Based on chapters of Miguel Cervantes’ world-famous novel, the ballet classic Don Quixote brings a lot to the stage. It takes you on a journey through the Spanish countryside with forbidden romance, plot-twists, and gallantry—all of this spiced with some witty humour brought to the play by Don Quixote’s character.
First performed by the West Australian Ballet in 2010, it’s now choreographed by Lucette Aldous, and accompanied by a gorgeous performance from the WA Symphony Orchestra. The dancers’ clapping and guitars amid the beautiful duets showcase the talent of the choreographer and dancers in bringing the ballet and this Spanish story together. Although there is a lack of lifts and jumps, and despite a few hesitant landings, the dancing is strong.
From the moment Christopher Hill enters the stage as Don on his ‘stallion’, pulled by his sidekick Sancho, there is not a single dull moment—and rarely is there so much laughing during a ballet performance. The evening’s stars are Basilio (Oscar Waldes) and Kitri (Florence Leroux-Coleno)—a couple telling their roller-coaster-like love-story.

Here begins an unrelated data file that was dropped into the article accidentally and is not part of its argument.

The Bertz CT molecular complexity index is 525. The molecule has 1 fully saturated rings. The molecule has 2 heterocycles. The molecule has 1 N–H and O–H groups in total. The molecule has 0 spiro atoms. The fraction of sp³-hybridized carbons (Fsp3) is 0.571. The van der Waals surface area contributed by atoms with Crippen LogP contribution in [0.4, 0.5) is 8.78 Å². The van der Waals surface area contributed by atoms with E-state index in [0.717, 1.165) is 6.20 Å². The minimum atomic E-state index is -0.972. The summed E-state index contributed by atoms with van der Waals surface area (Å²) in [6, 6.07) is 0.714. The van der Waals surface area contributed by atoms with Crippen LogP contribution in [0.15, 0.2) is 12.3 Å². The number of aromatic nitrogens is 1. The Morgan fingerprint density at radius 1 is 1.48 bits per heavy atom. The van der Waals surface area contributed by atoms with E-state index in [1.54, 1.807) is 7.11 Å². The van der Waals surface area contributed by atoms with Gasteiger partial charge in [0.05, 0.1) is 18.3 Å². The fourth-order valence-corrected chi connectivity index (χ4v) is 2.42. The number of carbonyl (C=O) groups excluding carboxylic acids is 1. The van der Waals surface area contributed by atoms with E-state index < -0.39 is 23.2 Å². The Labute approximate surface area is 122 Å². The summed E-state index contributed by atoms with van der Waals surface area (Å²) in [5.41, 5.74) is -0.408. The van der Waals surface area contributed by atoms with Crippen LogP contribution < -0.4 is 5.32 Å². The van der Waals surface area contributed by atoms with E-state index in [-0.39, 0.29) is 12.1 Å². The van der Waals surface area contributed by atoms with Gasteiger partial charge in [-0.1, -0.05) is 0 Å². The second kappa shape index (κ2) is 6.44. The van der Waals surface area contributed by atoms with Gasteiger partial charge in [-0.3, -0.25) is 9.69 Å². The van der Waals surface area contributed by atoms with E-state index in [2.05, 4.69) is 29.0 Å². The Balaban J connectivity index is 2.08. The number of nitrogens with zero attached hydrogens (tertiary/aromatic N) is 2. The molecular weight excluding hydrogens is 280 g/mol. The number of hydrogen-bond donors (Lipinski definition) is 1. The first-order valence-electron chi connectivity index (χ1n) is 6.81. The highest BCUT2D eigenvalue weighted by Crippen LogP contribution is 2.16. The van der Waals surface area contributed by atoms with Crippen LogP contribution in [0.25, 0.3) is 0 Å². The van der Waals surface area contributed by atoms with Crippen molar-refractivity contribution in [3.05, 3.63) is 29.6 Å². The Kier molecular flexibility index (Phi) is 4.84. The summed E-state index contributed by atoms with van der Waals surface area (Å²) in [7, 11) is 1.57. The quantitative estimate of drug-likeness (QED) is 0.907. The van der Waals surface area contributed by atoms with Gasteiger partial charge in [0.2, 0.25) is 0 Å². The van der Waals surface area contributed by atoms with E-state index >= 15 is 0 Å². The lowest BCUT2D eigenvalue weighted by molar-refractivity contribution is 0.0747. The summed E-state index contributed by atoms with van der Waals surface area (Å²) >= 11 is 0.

In the first act, however, Andre Santos momentarily steals the show as the lead Gypsy. His strong solo is full of energy, and the jumps and spins leave the audience longing for more.
The eventful story finishes with the young couple’s happily-ever-after-marriage, while Don Quixote rides off stage on his gallant stallion to his next adventure.
The costumes and décor are aesthetically pleasing, but don’t steal the show from the dancers. In addition to traditional tutus, the dancers are dressed with Spanish influence: swirly flamenco skirts, and, of course, those ever so eye-catching skin-tight pants in matador-fashion. Don wears a knight’s outfit, and forgoes much of the dancing to maintain his somewhat dizzying appearance throughout the two-hour-act.
Even for a not-so-frequent ballet-goer, this production would be extremely enjoyable. It’s not only the dancers that make Don Quixote a pleasing performance—it’s the combination of costumes, sets, lights, and the well-choreographed dance numbers. Despite a stumble or two, Don Quixote still brings together a light-hearted show in which there is not a moment of tediousness.
Don Quixote is running at His Majesty’s Theatre until May 27.